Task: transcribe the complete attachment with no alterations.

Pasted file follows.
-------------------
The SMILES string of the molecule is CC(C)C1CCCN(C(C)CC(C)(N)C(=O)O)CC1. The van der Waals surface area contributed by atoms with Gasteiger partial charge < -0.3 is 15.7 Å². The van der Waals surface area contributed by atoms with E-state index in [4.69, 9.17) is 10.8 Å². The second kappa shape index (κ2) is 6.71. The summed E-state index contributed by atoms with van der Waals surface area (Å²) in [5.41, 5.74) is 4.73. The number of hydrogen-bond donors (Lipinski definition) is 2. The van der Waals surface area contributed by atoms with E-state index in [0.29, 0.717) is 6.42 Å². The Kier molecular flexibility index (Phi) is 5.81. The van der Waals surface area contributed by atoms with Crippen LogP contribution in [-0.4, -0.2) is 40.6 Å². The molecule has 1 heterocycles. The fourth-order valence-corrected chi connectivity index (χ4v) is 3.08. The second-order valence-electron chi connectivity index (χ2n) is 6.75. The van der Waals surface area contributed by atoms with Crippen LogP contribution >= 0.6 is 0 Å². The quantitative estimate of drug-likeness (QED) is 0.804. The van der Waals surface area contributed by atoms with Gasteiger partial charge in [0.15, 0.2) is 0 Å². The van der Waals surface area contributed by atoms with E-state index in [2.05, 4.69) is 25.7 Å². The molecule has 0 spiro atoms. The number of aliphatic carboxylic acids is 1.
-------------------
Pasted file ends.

The SMILES string of the molecule is CC(C)C1CCCN(C(C)CC(C)(N)C(=O)O)CC1. The van der Waals surface area contributed by atoms with Gasteiger partial charge < -0.3 is 15.7 Å². The van der Waals surface area contributed by atoms with E-state index in [4.69, 9.17) is 10.8 Å². The second kappa shape index (κ2) is 6.71. The summed E-state index contributed by atoms with van der Waals surface area (Å²) in [5.41, 5.74) is 4.73. The number of hydrogen-bond donors (Lipinski definition) is 2. The van der Waals surface area contributed by atoms with E-state index in [0.29, 0.717) is 6.42 Å². The Kier molecular flexibility index (Phi) is 5.81. The van der Waals surface area contributed by atoms with Crippen LogP contribution in [-0.4, -0.2) is 40.6 Å². The molecule has 1 heterocycles. The fourth-order valence-corrected chi connectivity index (χ4v) is 3.08. The second-order valence-electron chi connectivity index (χ2n) is 6.75. The van der Waals surface area contributed by atoms with Crippen LogP contribution >= 0.6 is 0 Å². The quantitative estimate of drug-likeness (QED) is 0.804. The van der Waals surface area contributed by atoms with Gasteiger partial charge in [0.15, 0.2) is 0 Å². The van der Waals surface area contributed by atoms with E-state index in [2.05, 4.69) is 25.7 Å². The molecule has 0 spiro atoms. The number of aliphatic carboxylic acids is 1.